Quantify the Indirect
A few weeks back, I watched this video of Chris Anderson (editor of Wired and author of the Long Tail) discuss his new book, Free. His assertion is that as technology brings the relative price of a commodity closer to zero, a business should treat that commodity as “free” and sell something else.
I really like this idea, but I think it is imperative for businesses to quantify the shift rather than just jump in with blinders on.
Here’s an example in the form of Chris’ smackdown of Spencer Wang’s analysis of a free WSJ.com:
There is one thing clearly missing in this analysis: the indirect benefits of the Wall Street Journal reappearing in the online business conversation that it has largely ceded to others due to its subscription wall.
* What about the new newspaper subscriptions that a 6x increase in web traffic will generate? (Print subscribers are typically worth five times what online viewers are worth, due to the higher effective CPMs of print media.)
* What about the increased buzz and respect that the ability for bloggers everywhere to link to wsj.com stories will engender, bringing the paper back to the front of mind of media buyers and thus bringing in more ads?
* What about the fact that, in a fierce competitive battles with its cross-town rival, the the New York Times, once nytimes.com went free, wsj.com had no choice but to do the same to maintain mindshare with an audience who are increasingly shifting online?
I don’t know how to quantify any of those factors, but I know they’re all non-zero, and in the case of second, at least, could be large.
I’m sorry, but if you can’t quantify the impact you can’t include it in the analysis. It might be a feel good in a discussion with the board, but at the end of the next fiscal year Lucy’s going to have some ‘splaining to do. Of course, with a little noodle work, you can show that even under a conservative scenario the WSJ is going to do better under an all-free model. It just isn’t going to come in the form of paid subs.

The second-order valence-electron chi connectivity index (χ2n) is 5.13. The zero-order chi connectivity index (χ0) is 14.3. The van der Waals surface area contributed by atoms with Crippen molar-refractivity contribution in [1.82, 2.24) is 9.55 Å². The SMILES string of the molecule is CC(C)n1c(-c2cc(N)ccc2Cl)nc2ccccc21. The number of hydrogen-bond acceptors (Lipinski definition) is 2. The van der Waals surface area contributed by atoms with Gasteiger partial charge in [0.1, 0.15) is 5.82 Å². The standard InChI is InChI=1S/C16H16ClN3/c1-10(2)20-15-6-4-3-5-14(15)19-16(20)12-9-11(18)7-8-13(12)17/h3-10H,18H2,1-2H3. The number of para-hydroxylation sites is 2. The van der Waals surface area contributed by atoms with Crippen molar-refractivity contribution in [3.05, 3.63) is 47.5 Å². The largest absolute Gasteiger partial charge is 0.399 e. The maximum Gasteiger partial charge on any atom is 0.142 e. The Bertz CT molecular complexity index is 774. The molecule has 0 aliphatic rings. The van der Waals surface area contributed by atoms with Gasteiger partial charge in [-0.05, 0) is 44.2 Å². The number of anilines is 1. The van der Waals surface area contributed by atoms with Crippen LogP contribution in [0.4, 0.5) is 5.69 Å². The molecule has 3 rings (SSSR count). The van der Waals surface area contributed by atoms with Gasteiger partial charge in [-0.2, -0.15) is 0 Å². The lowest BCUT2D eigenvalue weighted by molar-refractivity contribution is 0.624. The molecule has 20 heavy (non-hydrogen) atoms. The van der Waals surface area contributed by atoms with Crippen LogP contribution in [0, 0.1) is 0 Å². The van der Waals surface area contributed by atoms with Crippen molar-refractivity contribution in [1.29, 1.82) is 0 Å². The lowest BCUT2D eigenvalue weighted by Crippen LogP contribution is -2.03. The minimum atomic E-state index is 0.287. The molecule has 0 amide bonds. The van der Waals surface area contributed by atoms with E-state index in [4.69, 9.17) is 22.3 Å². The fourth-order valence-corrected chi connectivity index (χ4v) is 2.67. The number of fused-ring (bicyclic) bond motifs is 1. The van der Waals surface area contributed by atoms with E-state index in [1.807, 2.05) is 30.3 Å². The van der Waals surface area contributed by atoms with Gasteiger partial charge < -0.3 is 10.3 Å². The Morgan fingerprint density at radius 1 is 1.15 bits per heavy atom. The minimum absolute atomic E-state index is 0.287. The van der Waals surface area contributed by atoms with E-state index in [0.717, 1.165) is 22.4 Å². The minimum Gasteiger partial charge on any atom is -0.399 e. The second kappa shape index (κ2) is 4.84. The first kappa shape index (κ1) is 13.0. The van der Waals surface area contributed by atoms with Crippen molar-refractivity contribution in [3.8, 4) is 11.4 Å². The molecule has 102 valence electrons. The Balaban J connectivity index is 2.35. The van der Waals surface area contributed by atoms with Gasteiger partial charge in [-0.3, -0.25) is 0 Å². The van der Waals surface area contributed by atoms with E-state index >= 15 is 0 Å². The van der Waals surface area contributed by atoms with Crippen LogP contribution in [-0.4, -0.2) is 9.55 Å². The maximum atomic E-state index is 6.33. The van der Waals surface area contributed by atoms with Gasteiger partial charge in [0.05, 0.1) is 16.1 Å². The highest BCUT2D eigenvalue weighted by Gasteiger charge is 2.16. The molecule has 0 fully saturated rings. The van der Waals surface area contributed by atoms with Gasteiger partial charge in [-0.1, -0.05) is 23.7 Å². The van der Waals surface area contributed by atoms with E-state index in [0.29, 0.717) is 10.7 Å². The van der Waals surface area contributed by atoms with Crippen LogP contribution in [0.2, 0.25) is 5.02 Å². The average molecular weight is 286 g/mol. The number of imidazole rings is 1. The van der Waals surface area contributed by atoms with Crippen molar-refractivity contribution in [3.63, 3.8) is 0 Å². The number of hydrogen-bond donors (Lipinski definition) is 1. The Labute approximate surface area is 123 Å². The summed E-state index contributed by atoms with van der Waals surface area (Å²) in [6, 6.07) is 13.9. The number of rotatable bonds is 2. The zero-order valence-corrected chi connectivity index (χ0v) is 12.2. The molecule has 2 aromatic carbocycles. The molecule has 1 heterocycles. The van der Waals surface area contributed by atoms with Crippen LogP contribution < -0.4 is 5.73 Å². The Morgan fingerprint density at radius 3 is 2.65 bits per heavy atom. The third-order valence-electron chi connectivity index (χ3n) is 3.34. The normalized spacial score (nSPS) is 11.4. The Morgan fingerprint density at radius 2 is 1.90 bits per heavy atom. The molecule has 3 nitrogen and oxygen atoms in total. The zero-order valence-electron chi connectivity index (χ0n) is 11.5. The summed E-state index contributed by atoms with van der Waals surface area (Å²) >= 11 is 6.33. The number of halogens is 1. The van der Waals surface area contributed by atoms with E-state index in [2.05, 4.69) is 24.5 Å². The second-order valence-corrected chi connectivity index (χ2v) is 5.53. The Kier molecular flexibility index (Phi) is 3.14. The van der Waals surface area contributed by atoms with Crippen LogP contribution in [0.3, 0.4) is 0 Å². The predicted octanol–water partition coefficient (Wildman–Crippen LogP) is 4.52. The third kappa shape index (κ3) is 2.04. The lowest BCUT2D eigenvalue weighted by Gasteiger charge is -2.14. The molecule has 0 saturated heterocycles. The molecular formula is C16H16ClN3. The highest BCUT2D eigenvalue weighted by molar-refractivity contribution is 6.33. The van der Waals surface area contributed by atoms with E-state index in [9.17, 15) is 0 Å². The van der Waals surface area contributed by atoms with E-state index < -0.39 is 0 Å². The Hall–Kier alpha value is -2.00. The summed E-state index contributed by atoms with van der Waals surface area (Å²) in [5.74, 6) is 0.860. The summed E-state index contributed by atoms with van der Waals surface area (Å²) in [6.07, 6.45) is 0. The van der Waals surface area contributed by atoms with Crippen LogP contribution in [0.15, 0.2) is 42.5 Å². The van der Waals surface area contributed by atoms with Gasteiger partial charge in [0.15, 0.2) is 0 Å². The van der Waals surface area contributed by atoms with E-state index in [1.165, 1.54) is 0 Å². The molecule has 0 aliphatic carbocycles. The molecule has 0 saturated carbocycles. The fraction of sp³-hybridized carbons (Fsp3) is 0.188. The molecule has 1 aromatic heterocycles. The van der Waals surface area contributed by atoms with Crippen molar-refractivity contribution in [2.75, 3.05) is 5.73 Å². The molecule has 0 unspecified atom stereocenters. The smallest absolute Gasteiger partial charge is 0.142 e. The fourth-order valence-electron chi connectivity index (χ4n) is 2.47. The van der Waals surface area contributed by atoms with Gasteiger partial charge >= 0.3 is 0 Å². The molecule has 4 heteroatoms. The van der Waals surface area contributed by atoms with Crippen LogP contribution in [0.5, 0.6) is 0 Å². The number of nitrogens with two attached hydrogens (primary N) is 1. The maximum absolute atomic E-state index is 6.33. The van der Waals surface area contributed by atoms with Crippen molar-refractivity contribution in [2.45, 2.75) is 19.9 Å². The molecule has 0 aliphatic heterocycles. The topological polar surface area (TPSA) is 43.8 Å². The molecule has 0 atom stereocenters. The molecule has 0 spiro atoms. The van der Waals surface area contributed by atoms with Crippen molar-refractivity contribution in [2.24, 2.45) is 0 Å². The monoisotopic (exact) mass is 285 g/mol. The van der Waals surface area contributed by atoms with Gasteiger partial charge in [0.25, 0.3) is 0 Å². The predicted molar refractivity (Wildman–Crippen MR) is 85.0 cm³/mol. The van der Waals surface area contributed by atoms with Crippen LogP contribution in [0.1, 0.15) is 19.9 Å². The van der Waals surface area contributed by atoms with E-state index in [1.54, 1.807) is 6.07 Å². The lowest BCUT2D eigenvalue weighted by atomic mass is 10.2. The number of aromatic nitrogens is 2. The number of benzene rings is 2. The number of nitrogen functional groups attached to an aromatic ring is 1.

(Analysis after the jump…)
With an ad-driven content site, we might expect about 0.1% of visitors to purchase paid print subscriptions.
Really? How did I arrive at this number?
Quantcast puts the NYT daily traffic at about 1.5MM unique visitors per day. The NYT maintains a subscription portal at nytimesathome.com which has an average of 2.8K unique visitors per day. Let’s be very generous and say that just over half convert. This works out to 1.5K subscriptions per day, which happens to work out nicely 0.1% of the 1.5MM.
(Believe it or not, I didn’t fudge this as much as it looks. I actually wrote down 0.1% and then thought I ought to see what the “real” number might be.)
Alright, now we need to figure out how many visitors the WSJ will get with their new and exciting, all free format. I will use Wang’s peer analysis of roughly 6X pageviews increase as the “break-even” analysis is ridiculous.
Quantcast shows the NYT running at 3.25 pageviews per visit. The WSJ currently runs 2.71 pageviews per visit. If we split the difference, the new WSJ might get 3 pageviews per visit. This should put us at 240MM visitors per year. The NYT averages 2.92 visits per unique so that brings us to 82MM unique visitors.
If 0.1% of those visitors convert to paid print subscribers, the WSJ will see 82,000 subscriptions These are not incremental subscriptions, just raw subs. At $100 a year, that’s $8.2MM. A nice and tidy sum, but not something I’d include in my analysis of free versus paid content considering they are drawing $78MM for WSJ.com subs today.
I have to agree with Chris that $6CPM is way too low for the WSJ. They ought to be able to draw double that figure at least. At $12CPM, they are just about at break even. At $15CPM, they are $20MM to the good.
At worst, going free will be break even. Yet, a free WSJ.com should bring in 4.9X more visitors than it does today (taking the difference between traffic increases and pages per visit). This increase will provide substantial opportunities for email address acquisition, RSS subscribers (more advertising), along with other ancillary sales. I’m sure that the WSJ folks have figures available for the value of an email address and their revenue from ancillary sales (and list rental).
So unless there is a major impact on offline paid subscriptions to the WSJ, it seems like the all-free model is the way to go. Paradoxically, Wang doesn’t think this will be a problem:
A potential risk to the free Web site model is the breakdown of the Wall Street Journal’s print subscriptions, but Wang considers this unlikely given steady growth of the New York Times’s print subscriptions after offering free online content and because the core Wall Street Journal reader has above-average disposable income.
“We think a large portion of [Journal] readers also appreciate the physical hard copy of the WSJ, particularly for those who commute to work in the morning,” he said.